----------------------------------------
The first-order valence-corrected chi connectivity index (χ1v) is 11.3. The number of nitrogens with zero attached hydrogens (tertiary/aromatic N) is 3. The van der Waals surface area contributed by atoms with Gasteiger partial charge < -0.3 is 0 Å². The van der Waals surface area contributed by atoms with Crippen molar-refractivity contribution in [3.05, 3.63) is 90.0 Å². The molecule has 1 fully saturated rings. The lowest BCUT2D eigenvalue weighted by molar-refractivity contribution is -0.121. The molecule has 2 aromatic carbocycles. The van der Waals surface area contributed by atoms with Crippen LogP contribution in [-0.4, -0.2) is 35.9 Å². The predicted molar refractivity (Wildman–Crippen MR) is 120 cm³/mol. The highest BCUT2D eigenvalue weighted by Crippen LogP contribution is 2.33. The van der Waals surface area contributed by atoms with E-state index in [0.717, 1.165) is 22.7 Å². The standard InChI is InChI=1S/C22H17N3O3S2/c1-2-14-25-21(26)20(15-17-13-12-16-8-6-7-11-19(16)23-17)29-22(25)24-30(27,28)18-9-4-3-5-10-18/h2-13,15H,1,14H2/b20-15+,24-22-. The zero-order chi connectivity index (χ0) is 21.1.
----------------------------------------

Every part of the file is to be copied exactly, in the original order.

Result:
The first-order valence-corrected chi connectivity index (χ1v) is 11.3. The number of nitrogens with zero attached hydrogens (tertiary/aromatic N) is 3. The van der Waals surface area contributed by atoms with Gasteiger partial charge < -0.3 is 0 Å². The van der Waals surface area contributed by atoms with Crippen molar-refractivity contribution in [3.05, 3.63) is 90.0 Å². The molecule has 1 fully saturated rings. The lowest BCUT2D eigenvalue weighted by molar-refractivity contribution is -0.121. The molecule has 2 aromatic carbocycles. The van der Waals surface area contributed by atoms with Crippen LogP contribution in [-0.4, -0.2) is 35.9 Å². The predicted molar refractivity (Wildman–Crippen MR) is 120 cm³/mol. The highest BCUT2D eigenvalue weighted by Crippen LogP contribution is 2.33. The van der Waals surface area contributed by atoms with E-state index in [0.717, 1.165) is 22.7 Å². The standard InChI is InChI=1S/C22H17N3O3S2/c1-2-14-25-21(26)20(15-17-13-12-16-8-6-7-11-19(16)23-17)29-22(25)24-30(27,28)18-9-4-3-5-10-18/h2-13,15H,1,14H2/b20-15+,24-22-. The zero-order chi connectivity index (χ0) is 21.1.